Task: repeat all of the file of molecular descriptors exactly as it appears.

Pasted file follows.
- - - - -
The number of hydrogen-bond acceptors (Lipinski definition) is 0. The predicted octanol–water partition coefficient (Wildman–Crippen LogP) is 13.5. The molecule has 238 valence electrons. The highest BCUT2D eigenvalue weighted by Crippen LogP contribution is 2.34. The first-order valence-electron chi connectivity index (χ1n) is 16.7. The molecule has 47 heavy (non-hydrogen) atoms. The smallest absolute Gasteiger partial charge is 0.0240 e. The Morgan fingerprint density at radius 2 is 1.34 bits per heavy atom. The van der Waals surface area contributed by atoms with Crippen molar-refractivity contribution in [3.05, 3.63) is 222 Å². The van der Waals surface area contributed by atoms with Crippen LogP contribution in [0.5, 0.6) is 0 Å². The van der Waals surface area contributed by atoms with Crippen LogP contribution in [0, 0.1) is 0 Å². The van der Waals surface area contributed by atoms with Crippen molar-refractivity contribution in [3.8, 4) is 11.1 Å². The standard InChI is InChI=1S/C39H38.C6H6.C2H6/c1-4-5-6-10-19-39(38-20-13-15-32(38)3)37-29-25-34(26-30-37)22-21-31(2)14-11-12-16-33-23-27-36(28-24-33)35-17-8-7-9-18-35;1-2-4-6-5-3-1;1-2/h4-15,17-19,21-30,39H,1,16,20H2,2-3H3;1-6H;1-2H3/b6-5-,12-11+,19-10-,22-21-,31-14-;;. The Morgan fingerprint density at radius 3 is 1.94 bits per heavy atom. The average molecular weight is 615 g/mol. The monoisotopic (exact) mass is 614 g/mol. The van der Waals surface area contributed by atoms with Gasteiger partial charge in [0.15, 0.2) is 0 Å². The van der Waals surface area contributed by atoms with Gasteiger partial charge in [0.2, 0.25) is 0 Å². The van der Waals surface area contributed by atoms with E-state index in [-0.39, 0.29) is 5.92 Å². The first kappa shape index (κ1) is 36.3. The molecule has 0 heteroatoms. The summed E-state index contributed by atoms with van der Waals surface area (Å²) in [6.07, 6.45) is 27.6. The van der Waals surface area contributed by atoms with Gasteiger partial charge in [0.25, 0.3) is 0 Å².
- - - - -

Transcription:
The number of hydrogen-bond acceptors (Lipinski definition) is 0. The predicted octanol–water partition coefficient (Wildman–Crippen LogP) is 13.5. The molecule has 238 valence electrons. The highest BCUT2D eigenvalue weighted by Crippen LogP contribution is 2.34. The first-order valence-electron chi connectivity index (χ1n) is 16.7. The molecule has 47 heavy (non-hydrogen) atoms. The smallest absolute Gasteiger partial charge is 0.0240 e. The Morgan fingerprint density at radius 2 is 1.34 bits per heavy atom. The van der Waals surface area contributed by atoms with Crippen molar-refractivity contribution in [3.05, 3.63) is 222 Å². The van der Waals surface area contributed by atoms with Crippen LogP contribution in [0.5, 0.6) is 0 Å². The van der Waals surface area contributed by atoms with Crippen LogP contribution in [0, 0.1) is 0 Å². The van der Waals surface area contributed by atoms with Crippen molar-refractivity contribution in [3.8, 4) is 11.1 Å². The standard InChI is InChI=1S/C39H38.C6H6.C2H6/c1-4-5-6-10-19-39(38-20-13-15-32(38)3)37-29-25-34(26-30-37)22-21-31(2)14-11-12-16-33-23-27-36(28-24-33)35-17-8-7-9-18-35;1-2-4-6-5-3-1;1-2/h4-15,17-19,21-30,39H,1,16,20H2,2-3H3;1-6H;1-2H3/b6-5-,12-11+,19-10-,22-21-,31-14-;;. The Morgan fingerprint density at radius 3 is 1.94 bits per heavy atom. The average molecular weight is 615 g/mol. The monoisotopic (exact) mass is 614 g/mol. The van der Waals surface area contributed by atoms with Gasteiger partial charge in [0.15, 0.2) is 0 Å². The van der Waals surface area contributed by atoms with Gasteiger partial charge in [0.2, 0.25) is 0 Å². The van der Waals surface area contributed by atoms with E-state index in [-0.39, 0.29) is 5.92 Å². The first kappa shape index (κ1) is 36.3. The molecule has 0 heteroatoms. The summed E-state index contributed by atoms with van der Waals surface area (Å²) in [6.07, 6.45) is 27.6. The van der Waals surface area contributed by atoms with Gasteiger partial charge in [0.25, 0.3) is 0 Å².